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Mike Freeman's 10-Point Stance: Belichick Derangement Syndrome Strikes Again

Mike Freeman@@mikefreemanNFLNFL National Lead WriterOctober 21, 2015

Indianapolis Colts head coach Chuck Pagano watches his team play the New England Patriots during an NFL football game in Indianapolis, Sunday, Oct. 18, 2015.  (Jeff Haynes/AP Images for Panini)
Jeff Haynes/Associated Press

1. Another BDS victim

My favorite Bill Belichick story goes like this:

When Belichick was head coach of the Browns, an official from the league office came to the team's facility for a planned visit. Belichick was supposed to have gathered the team for the visit. The official found him in a dark room, watching film. The door was open, but the official knocked anyway. Courtesy and all. Belichick didn't move. Knock, knock. Still nothing. Anyone there? Finally, Belichick looked away from the monitor, but only momentarily—just long enough to tell the official he didn't have time to get the team together. Then he went back to watching the film.

I don't think much has changed since then when it comes to the hours Belichick puts in and his desire to beat his fellow coaches. If anything, Belichick is more obsessed. Wants to be the best more. Wants to outwork the next guy more. Outsmart, outwork, outlast. That's the Belichick way.

(No, not out-cheat, as some of you will say.)

Sitting in that film room. Making sure no one sees something he doesn't. That's the essence of Belichick.

And this is why when coaches face Belichick, so many tend to overreach. They know he always has something for them. It could be a weakness he figured out, or it could be a trick. Coaches know that Belichick probes their teams the way hackers search for weaknesses in a firewall.

They panic. They change. They begin to do things that aren't really themselves. This is called Belichick Derangement Syndrome. BDS.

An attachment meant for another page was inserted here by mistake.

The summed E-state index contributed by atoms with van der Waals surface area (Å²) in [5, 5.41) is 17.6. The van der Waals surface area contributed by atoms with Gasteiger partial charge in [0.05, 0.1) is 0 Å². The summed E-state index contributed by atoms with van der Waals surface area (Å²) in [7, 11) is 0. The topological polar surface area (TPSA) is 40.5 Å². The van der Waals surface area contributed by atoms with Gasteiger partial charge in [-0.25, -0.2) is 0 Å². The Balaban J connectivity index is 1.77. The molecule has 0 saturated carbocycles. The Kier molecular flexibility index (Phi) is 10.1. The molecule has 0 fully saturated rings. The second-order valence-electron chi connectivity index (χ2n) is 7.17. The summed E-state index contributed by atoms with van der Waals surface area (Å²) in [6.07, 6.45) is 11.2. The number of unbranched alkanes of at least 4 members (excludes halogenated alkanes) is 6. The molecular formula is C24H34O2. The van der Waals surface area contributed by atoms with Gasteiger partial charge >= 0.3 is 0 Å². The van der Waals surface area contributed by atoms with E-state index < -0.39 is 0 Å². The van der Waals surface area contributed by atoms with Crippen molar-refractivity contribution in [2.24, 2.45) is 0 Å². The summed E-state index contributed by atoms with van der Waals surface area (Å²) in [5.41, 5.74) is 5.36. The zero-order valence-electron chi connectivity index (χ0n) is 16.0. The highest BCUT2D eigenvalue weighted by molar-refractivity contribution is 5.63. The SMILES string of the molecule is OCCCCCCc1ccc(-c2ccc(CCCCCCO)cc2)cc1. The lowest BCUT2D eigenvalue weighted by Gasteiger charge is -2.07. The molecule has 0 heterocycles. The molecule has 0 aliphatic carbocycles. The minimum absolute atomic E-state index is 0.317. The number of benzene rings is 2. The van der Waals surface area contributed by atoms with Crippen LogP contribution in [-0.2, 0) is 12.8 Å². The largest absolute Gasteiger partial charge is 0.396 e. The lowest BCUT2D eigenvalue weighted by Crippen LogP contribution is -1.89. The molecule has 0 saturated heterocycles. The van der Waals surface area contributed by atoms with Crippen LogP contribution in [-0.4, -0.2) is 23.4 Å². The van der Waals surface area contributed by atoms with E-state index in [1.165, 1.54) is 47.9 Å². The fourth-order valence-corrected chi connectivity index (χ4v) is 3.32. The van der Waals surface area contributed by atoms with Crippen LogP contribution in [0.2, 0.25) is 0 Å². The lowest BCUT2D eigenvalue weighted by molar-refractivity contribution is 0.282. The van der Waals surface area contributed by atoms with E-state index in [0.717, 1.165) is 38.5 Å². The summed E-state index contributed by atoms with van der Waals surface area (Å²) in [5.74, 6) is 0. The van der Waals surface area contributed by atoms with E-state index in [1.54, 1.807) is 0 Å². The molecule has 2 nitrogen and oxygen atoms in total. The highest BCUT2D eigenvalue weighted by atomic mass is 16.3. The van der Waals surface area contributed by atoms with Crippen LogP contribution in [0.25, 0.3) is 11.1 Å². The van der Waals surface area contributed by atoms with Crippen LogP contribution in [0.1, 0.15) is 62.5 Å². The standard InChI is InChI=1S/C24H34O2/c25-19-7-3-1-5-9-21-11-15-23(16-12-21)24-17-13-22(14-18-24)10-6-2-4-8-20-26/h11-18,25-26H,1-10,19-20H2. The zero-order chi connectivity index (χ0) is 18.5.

There is no better example of that than the already infamous SwingingGateGate fake punt the Colts tried to pull against Belichick's Patriots on Sunday.

BDS is highly contagious. Chuck Pagano caught it.

Louis Riddick, a former front-office executive who is now an analyst for ESPN, played for Belichick. His words about BDS are the best you will ever hear on it. He spoke this week on ESPN.

"This is what happens with coaches when they go up against him," Riddick said of Belichick. "They try to overthink things because they think he may have something up his sleeve. 'So let me see if I can jump to the front of the line and pull something on him...' He gets inside the heads of some opposing coaches and you try and do something like this, and it just backfires."

Ding, ding, ding!

I've written about BDS before regarding certain rules changes. But there has never been a better example of how the virus works than what Pagano did. There may never be one.

The main thing about Belichick is that he's comfortable with who he is. I think this is why Tom Coughlin is one of the few coaches who can beat him in huge spots; Coughlin is the same way.

What I mean by saying Belichick is comfortable in his own skin is that he doesn't care if you don't like him. If you don't invite him to that coaches' party. If you call him names.

Because he's in that film room, studying. And looking for your weaknesses. And guys like Pagano are shaking in their boots, wondering what Belichick has in store for them.